Load a Spreadsheet from a DB2/400 Database: Part 3
January 28, 2009 Michael Sansoterra
Note: The code accompanying this article is available for download here.
Part 1 and Part 2 of this little series on generating an Excel spreadsheet demonstrated how to use Visual Basic for Applications (VBA) code to retrieve data from DB2 on an AS/400 and place it in a spreadsheet. Additional refinements were offered on doing some fancier things to the spreadsheet, such as auto-sizing all the columns based on the loaded data, formatting date columns properly, etc. All of this was done in the name of programmatically creating a nice spreadsheet with current “DB2 for i” data. This tip is going to add one little tidbit to the mix. I want to address how to populate multiple worksheets within a single workbook.
For example, say the purchasing department requests an Excel based report with the following information:
Following are three SQL queries to go with the above requests. (For the record, I exported Microsoft’s Adventure Works data to DB2 for this demo.)
Query 1–Top Rejects
Select PO.VendorId,AccountNumber,Name,OrderQty,RejectQty, AvgRejectRate From ( Select VendorId,Sum(OrderQty) As OrderQty, Sum(RejectedQty) As RejectQty, Count(*)As Lines, Sum(RejectedQty)/Count(*)As AvgRejectRate From PurchaseOrderDetail D Join PurchaseOrderHeader H On H.PurchaseOrderId=D.PurchaseOrderId Group By VendorId ) PO Join Vendor PV On PV.VendorId=PO.VendorId Order By AvgRejectRate Desc Fetch First 10 Rows Only
Query 2–Top Vendor Purchases (in Qty terms)
Select PO.VendorId,AccountNumber,Name,OrderQty From ( Select VendorId,Sum(OrderQty) As OrderQty, Count(*)As Lines From PurchaseOrderDetail D Join PurchaseOrderHeader H On H.PurchaseOrderId=D.PurchaseOrderId Group By VendorId ) PO Join Vendor PV On PV.VendorId=PO.VendorId Order By OrderQty Desc Fetch First 10 Rows Only
Query 3–Top Product Purchases
Select PO.ProductId,Name,OrderQty,No_Orders From ( Select ProductId,Sum(OrderQty) As OrderQty, Count(*)As No_Orders From PurchaseOrderDetail D Group By ProductId ) PO Join Product P On P.ProductId=PO.ProductId Order By OrderQty Desc Fetch First 10 Rows Only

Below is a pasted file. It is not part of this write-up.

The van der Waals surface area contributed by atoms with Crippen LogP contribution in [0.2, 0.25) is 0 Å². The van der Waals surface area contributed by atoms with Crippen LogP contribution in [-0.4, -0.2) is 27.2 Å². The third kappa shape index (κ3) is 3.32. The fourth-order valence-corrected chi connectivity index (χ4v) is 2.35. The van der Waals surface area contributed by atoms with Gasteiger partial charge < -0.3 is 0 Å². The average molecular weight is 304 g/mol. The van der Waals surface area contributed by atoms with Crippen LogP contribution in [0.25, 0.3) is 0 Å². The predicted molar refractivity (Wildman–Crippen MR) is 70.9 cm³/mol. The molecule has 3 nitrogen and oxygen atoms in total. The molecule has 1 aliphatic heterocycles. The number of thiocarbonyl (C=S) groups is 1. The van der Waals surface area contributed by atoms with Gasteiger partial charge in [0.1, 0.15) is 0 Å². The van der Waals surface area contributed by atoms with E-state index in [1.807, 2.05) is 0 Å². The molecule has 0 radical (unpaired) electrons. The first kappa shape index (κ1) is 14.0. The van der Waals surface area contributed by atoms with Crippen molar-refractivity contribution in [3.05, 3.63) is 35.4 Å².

After doing a little code (expanding on the previous example) to allow multiple queries to be submitted, the figure below shows a snapshot of the results in Excel 2000 (2000 or higher will work). As evidenced by the worksheet tab, each query has its own worksheet:
This multiple worksheet method allows us to compile the results into one convenient workbook to be delivered to the requestor.
The linked VBA code demonstrates how to fetch data for multiple queries and place each result in its own worksheet. A reference to the ActiveX Data Object (ADO) library is required in your proejct. For the ADO plug-in, the code itself uses the IBMDA400 OLE DB provider that comes with System i Access (formerly known as Client Access and iSeries Access). The IBMDASQL or ODBC data providers could be used as well.
The entry point subroutine to do the work is called CreateWorkbook and has the following parameter signature:
Public Sub CreateWorkbook(SQLQueries() As String, SheetNames() As String)
The concept is simple: Pass an array of SQL query definitions (which can be non-parameterized stored procedures and SELECT statements) and an array of worksheet names (assuming each array has the same number of elements) and you are done. Within the code an ADODB.Command object is used to process each query request and then dump the results to a worksheet within a single workbook. Of course, many improvements can be made, including allowing queries from multiple data sources, or parameterized stored procedure calls. But at least enough is there to get you started.
An alternative approach to the method demonstrated here would be to call a single stored procedure that returns multiple result sets. (The NextRecordset method of the ADODB.Recordset object can be used to fetch each succesive result set from a stored procedure that returns more than one result set.) In this case, the CreateWorkbook subroutine would receive one stored procedure name and an array of worksheet names to match the number of expected stored procedure result sets.
Finally, note that this code (as with the prior examples) is assumed to be running within an Excel environment. The code can be easily modified to work with other VBA environments (Word, Visio, Access, etc.) In order to do this, simply reference the Microsoft Excel library in your project and then create an instance of the Excel.Application object. The workbook and worksheet objects should be referenced from your top level Excel.Application object. In VB Script, likewise use the CreateObject function to create an instance of Excel.Application.
I recently implemented this technique for a SQL Server project with very promising results. I needed to combine seven related result sets into a single workbook instead of creating individual workbooks. A little extra code can even do more for the user by creating links between the various worksheets if they exist or by creating charts and pivot tables. Building Excel spreadsheets programmatically is a powerful reporting tool that users love. Almost any shop can find a useful implementation for these techniques.
Michael Sansoterra is a programmer/analyst for i3 Business Solutions, an IT services firm based in Grand Rapids, Michigan. Send your questions or comments for Mike to Ted Holt via the IT Jungle Contact page.